i think since the game has not been designed with a sideboard in mind, it’d be really hard to add one in now. so many silver bullets are so strong because they have to take up deck slots and potentially do nothing. if you get the option to swap them in/out, that increases the value of them exponentially and removes the only real downside to playing them
I think there’s a bit of design problem in that Netrunner’s hate cards are really strong but also easier to employ (because of draw/tutoring being better) than in a game like Magic. Being able to board in damage prevention cards against kill decks would make them pretty terrible, for instance. Magic has tremendously strong hate cards too, cards which shut down entire archetypes, but you usually have to draw into them naturally. Being able to play three games with sideboards only active in the latter two makes this work, I can’t see it working well in Netrunner. Sideboards would crush most innovative or fringe strategies and push people into playing midrange decks consisting of all the most powerful cards.
I do like some of the limitations that @dr00 speculates about. Having a 0 influence sideboard would really limit its power and make accidental influence errors impossible. Maybe with just a different vision they could work but it’d need to be substantially different than Magic.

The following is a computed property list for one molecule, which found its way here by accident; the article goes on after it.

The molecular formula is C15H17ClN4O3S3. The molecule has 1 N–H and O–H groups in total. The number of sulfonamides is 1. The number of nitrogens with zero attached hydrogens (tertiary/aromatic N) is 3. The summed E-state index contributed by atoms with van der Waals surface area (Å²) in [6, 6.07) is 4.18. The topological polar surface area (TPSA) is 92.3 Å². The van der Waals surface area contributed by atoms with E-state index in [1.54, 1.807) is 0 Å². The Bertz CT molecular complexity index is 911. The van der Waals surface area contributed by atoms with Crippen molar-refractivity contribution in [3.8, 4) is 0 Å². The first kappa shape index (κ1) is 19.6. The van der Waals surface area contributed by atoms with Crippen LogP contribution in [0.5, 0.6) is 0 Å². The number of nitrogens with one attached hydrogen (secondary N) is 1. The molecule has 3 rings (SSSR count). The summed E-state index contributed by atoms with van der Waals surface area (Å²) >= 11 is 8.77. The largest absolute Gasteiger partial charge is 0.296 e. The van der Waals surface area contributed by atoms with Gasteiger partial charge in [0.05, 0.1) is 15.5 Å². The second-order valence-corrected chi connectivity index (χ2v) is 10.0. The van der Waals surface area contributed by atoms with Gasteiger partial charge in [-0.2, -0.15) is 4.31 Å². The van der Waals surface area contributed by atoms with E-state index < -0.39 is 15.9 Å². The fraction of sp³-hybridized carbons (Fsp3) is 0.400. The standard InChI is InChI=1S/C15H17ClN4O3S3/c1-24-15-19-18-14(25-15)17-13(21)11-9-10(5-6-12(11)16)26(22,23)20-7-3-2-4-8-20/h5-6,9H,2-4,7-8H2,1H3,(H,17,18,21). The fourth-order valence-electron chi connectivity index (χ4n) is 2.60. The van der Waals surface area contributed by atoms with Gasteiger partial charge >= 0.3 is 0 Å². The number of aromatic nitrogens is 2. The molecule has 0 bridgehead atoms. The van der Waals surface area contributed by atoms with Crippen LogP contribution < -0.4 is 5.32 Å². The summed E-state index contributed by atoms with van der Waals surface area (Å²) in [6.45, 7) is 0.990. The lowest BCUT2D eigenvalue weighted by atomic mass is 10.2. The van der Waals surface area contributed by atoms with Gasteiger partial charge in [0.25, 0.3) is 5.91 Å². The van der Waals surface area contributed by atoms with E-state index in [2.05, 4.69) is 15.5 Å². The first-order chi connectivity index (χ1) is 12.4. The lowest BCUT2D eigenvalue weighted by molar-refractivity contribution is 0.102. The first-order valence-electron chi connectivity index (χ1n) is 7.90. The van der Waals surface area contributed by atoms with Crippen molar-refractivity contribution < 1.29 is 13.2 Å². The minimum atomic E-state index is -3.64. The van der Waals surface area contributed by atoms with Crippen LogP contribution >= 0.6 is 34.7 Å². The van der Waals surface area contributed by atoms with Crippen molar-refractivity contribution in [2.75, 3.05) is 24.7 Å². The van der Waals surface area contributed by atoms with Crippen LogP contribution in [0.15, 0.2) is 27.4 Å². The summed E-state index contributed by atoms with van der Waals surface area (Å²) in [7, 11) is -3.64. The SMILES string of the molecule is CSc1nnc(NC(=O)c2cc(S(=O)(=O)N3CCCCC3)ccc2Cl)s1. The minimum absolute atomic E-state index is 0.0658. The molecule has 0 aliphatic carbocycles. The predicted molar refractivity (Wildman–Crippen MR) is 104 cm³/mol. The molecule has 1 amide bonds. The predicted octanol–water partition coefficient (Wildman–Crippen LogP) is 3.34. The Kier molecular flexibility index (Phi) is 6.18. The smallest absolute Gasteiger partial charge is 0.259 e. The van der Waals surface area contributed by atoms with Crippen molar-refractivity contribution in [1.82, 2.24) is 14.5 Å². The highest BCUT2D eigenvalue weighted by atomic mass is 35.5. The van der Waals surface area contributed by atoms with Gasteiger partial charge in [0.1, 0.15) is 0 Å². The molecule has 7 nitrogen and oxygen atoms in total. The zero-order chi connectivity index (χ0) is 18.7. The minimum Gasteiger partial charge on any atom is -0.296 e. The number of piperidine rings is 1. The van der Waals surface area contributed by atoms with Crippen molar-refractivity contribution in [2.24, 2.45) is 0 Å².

Picking a decklist after seeing an I’D seems ok, although the manipulation factor would make cheating/errors easier.
You could also say something like: after revealing Id’s, you may remove up to 5 cards from your deck. The resulting deck must still be legal. That way you can have the bullets for everything in, and just cut the ones you don’t need.
This could get a teensy bit complicated around agenda points, in that for Corps, at least one of the removed cards will generally have to be an agenda. Which is probably not too hard to arrange, and might even be beneficial, but it does add a thing to keep track of.
I do think this sounds like a good way to have a sideboarding-ish thing without too much complication.
The “Remove up to five cards” is basically “You have a five card sideboard”.
I love the idea of just having a small sideboard. Too big and you can cover too many bases and just make your deck beat whatever, seeing as you can have as few as forty cards in your deck.
A ten card sideboard seems fine, but 12 to make it divisible by three also works. Though MtG has a 15 card sideboard with 4-ofs, which tilts me out to no end, so maybe it’d be funny to split the difference and make it 11.